More on effective and satisfying group work in coming posts.

CLASSIC! Breaking “The Law of Dull”

Is there some law, somewhere, that dictates that business presentations must be dull?

Is there a Law of Dull?

Given the number of dull presentations I see both inside and outside of the business school, I suspect there must be. This dullness seeps into the consciousness, numbs us, and begins to legitimize itself by dint of its universality.

It’s everywhere . . . thus, we think, it must be legitimate. It perpetuates itself, like some kind of awful oral tradition.

Here’s what I mean

You see a dull business presentation that some people praise as . . . well, pretty good. It looks like this . . .   Some Vice President from a visiting company stands in front of you hiding behind a lectern, and he reads a few slides with  dozens of bullet points taken from a written paper and pasted onto PowerPoint slides. He alternates looking at a computer screen and turning to look at a projection screen behind him. 

I saw this abomination myself at a west coast conference, with a representative from the Export-Import Bank intoning mercilessly as he stood to the side of a screen filled with a tightly-packed phallanx of tiny type. Unreadable spreadsheets appear on the screen, masses of aimless numbers.  The presenter reads slide-after-slide verbatim, his head turned away from you.  You realize, finally, that he is reading the slides along with everyone in the audience, in unison, and you squint to make them out.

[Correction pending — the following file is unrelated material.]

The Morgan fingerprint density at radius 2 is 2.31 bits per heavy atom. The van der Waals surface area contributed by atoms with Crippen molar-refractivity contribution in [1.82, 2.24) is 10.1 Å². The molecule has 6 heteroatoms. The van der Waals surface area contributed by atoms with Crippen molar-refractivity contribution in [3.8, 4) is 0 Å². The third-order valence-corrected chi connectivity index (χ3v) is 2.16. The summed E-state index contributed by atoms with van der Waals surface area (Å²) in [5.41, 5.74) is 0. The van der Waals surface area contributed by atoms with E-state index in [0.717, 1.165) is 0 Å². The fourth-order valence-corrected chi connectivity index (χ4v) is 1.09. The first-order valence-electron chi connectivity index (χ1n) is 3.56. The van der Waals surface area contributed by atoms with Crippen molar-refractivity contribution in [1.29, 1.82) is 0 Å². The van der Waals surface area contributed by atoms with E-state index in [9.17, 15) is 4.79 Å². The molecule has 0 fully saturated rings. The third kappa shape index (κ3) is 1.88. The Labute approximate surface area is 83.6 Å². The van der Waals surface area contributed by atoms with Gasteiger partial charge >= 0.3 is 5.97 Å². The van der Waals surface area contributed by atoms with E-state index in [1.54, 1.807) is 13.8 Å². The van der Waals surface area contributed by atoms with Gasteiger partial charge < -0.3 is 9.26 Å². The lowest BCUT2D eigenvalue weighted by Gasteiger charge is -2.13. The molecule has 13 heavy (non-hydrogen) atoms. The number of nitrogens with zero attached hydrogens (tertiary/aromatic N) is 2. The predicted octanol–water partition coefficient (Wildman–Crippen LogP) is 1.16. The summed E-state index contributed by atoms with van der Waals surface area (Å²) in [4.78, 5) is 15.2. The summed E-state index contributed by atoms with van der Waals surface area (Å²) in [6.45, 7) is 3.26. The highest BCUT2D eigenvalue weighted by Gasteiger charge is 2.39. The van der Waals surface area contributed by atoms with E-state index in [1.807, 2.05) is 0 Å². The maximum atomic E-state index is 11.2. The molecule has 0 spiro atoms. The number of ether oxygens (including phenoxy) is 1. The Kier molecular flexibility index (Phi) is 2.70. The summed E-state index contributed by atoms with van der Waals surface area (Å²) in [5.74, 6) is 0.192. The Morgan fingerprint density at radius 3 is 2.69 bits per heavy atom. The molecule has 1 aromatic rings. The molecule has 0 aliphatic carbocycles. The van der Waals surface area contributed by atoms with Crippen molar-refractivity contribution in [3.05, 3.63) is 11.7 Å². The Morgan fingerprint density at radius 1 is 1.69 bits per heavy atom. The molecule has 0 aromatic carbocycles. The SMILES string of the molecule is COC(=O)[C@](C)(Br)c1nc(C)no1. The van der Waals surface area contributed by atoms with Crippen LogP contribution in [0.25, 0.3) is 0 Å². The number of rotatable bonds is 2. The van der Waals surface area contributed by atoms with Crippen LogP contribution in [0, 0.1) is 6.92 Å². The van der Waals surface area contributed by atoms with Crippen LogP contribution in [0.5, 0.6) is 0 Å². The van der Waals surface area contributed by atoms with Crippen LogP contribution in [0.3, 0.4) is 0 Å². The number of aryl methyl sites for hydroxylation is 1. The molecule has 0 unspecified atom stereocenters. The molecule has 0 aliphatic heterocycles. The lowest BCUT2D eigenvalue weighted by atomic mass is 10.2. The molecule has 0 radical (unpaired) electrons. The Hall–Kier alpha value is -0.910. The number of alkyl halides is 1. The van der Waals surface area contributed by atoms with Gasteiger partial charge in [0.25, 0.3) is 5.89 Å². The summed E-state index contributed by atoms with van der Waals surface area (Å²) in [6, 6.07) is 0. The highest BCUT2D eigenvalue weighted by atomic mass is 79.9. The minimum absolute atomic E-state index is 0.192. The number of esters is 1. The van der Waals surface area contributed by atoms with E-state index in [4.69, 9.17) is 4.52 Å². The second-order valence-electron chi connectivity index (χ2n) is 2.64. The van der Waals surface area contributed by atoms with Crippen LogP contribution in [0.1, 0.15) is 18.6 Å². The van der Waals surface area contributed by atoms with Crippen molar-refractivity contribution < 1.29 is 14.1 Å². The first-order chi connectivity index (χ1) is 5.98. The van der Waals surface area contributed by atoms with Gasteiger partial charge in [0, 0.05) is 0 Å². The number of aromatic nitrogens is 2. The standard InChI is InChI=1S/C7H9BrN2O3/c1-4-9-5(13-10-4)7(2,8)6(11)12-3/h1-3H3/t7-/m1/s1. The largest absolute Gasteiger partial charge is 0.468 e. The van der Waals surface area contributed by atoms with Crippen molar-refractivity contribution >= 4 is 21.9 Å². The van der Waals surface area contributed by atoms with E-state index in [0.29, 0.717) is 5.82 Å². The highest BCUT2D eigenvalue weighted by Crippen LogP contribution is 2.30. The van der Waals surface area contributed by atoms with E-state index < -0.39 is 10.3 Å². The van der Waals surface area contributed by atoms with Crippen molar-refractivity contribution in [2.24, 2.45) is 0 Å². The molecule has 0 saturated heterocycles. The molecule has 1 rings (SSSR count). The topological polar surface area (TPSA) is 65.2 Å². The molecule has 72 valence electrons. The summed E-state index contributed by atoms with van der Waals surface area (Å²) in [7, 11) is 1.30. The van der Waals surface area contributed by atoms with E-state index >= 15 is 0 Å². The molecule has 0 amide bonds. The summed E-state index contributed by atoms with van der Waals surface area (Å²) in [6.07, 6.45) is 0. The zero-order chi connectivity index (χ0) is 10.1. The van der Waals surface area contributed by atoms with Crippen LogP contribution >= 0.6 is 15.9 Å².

It’s boring.  It’s unintelligible.  The slides are unreadable or irrelevant. You can’t remember a damn thing except the three texts you received during the presentation as you checked your Blackberry between yawns.  You could legitimately ask yourself, “Is this wasteland all there is?”

You scratch your chin and perhaps you think “Hmmm, that’s not hard at all.”

Cobble Something Together

Just cobble something like that together, and you think you have a business presentation.  And why wouldn’t you think that?  It seems to have all the elements:  A speaker-reader of slides (you), a PowerPoint display on the screen with writing on it, some numbers, and a 15-minute time slot to fill with talk.

But what you actually have is something awful – just awful.

You don’t know what you want to accomplish . . . or why.

You really have no idea what you should say . . . or why.

And you certainly don’t view yourself as benefitting from the process in any way. Instead, you see it as something incredibly painful. Because it is painful. It’s painful and awful. Let’s repeat, so there’s no misunderstanding . . .  just awful.

It’s painful because of the way it’s been explained to you. Because the explanations are always incomplete. You never get the whole story. Or, you don’t get the right story. Teaching you how to deliver a cogent, competent, powerful business presentation is always someone else’s job.